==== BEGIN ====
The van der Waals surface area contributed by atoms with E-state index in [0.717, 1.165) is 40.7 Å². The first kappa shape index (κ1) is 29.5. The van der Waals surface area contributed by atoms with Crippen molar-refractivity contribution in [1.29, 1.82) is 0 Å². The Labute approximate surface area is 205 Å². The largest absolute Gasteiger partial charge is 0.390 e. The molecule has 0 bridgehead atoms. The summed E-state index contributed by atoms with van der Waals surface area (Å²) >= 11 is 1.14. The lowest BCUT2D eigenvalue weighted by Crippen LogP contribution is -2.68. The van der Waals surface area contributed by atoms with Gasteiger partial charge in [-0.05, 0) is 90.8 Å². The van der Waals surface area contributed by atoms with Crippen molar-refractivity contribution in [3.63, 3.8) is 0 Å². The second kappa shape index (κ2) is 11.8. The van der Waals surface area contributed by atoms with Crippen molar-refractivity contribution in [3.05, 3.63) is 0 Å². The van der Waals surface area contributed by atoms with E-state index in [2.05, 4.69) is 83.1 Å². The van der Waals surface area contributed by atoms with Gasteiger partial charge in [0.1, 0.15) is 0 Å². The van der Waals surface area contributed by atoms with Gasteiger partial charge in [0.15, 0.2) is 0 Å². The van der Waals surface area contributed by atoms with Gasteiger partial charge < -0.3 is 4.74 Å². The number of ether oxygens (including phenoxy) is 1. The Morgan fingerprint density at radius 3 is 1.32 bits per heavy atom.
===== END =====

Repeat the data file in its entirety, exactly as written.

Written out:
The van der Waals surface area contributed by atoms with E-state index in [0.717, 1.165) is 40.7 Å². The first kappa shape index (κ1) is 29.5. The van der Waals surface area contributed by atoms with Crippen molar-refractivity contribution in [1.29, 1.82) is 0 Å². The Labute approximate surface area is 205 Å². The largest absolute Gasteiger partial charge is 0.390 e. The molecule has 0 bridgehead atoms. The summed E-state index contributed by atoms with van der Waals surface area (Å²) >= 11 is 1.14. The lowest BCUT2D eigenvalue weighted by Crippen LogP contribution is -2.68. The van der Waals surface area contributed by atoms with Gasteiger partial charge in [-0.05, 0) is 90.8 Å². The van der Waals surface area contributed by atoms with Crippen molar-refractivity contribution in [3.63, 3.8) is 0 Å². The second kappa shape index (κ2) is 11.8. The van der Waals surface area contributed by atoms with Crippen molar-refractivity contribution in [3.05, 3.63) is 0 Å². The van der Waals surface area contributed by atoms with E-state index in [2.05, 4.69) is 83.1 Å². The van der Waals surface area contributed by atoms with Gasteiger partial charge in [0.1, 0.15) is 0 Å². The van der Waals surface area contributed by atoms with Gasteiger partial charge in [0.15, 0.2) is 0 Å². The van der Waals surface area contributed by atoms with Gasteiger partial charge < -0.3 is 4.74 Å². The number of ether oxygens (including phenoxy) is 1. The Morgan fingerprint density at radius 3 is 1.32 bits per heavy atom.